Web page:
•    82.8% will have to develop new tracking and collecting methods for global surgery data
•    46.4% will need to buy more technology (such as handheld devices or stopwatches) to document time spent providing global surgery services

So far, the American College of Surgeons (ACS), the American Association of Orthopaedic Surgeons, the American Association of Neurological Surgeons (AANS), the Congress of Neurological Surgeons (CNS), the American Medical Association, and several others have filed protests with CMS.

“The claims-based data collection mandate is so burdensome that most physicians will not be able to comply by January 1, 2017, which will result in CMS being unable to collect accurate and usable data, particularly in light of the unfinished final rule at the time of this writing,” the AANS and CNS wrote in a letter to CMS.
For more, read the full article at HealthLeaders Media.

HFAP releases 2017 CAH, ASC prepublication manuals

HFAP this week released its prepublication manual for critical access hospital (CAH), and ambulatory surgical center (ASC) surveys. The manuals have been updated to include requirements of the 2012 Life Safety Code® (LSC), which was recently adopted by CMS.  The CMS adoption of the 2012 LSC went into effect in July, and the new requirements will go into effect for HFAP facilities on November 1, 2016.

The changes to the accreditation requirements for CAHs are in Chapters 3, Chapter 14, and Chapter 17. They also include a CAH Facility Demographic Report and a HFAP-CMS Crosswalk.

The changes for ASCs are in Chapter 5, and include a ASC Facility Demographic Report.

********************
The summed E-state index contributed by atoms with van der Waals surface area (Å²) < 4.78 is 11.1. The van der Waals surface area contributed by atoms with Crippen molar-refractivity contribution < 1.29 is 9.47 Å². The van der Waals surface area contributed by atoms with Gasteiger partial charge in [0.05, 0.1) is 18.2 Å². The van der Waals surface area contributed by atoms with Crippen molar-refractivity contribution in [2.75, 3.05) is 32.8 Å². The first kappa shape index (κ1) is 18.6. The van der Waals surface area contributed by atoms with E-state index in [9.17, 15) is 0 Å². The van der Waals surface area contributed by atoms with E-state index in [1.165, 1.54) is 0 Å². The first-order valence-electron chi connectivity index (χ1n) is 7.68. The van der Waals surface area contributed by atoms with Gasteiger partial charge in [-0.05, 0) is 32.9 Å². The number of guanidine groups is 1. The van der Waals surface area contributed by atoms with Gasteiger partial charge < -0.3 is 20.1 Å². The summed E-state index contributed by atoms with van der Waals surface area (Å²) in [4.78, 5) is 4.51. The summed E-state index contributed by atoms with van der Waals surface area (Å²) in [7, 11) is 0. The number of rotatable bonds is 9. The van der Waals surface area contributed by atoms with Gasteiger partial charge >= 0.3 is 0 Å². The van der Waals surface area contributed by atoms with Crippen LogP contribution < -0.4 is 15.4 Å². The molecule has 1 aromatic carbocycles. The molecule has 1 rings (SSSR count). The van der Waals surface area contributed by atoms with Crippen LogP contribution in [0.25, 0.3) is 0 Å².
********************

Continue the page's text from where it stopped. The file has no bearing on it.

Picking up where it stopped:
10 ways to prevent drug diversion

Preventing the theft of controlled substances at hospitals continues to be an issue even with increased security measures. Failed drug diversion programs in hospitals have led to record fines levied against facilities. The Mayo Clinic experienced a highly publicized case of drug diversion back in 2008, where a nurse was caught stealing fentanyl from patients about to have a catheter inserted. The incident prompted the Mayo Clinic to take proactive steps toward drug diversion, such as:

1.    Having a zero tolerance policy for theft of any drugs from anywhere
This includes workers who fail to properly witness a coworker disposing a drug that is not ultimately given to the patient. Workers should be given pre-employment drug screening and receive education on the dangers of drug addiction and misuse.

2.    Work with law enforcement agencies
This includes local police and U.S. Drug Enforcement Administration (DEA). Officials from these agencies can process search warrants of employees’ homes and cars to help prove a case. This also lets other facilities know whether a prospective job hire has been caught trying to steal drugs before.

3.    Employ a 24-hour diversion hotline for workers to report suspicious behavior
Place advertisements for the hotline around the facility and make sure that those working on the hotline are qualified.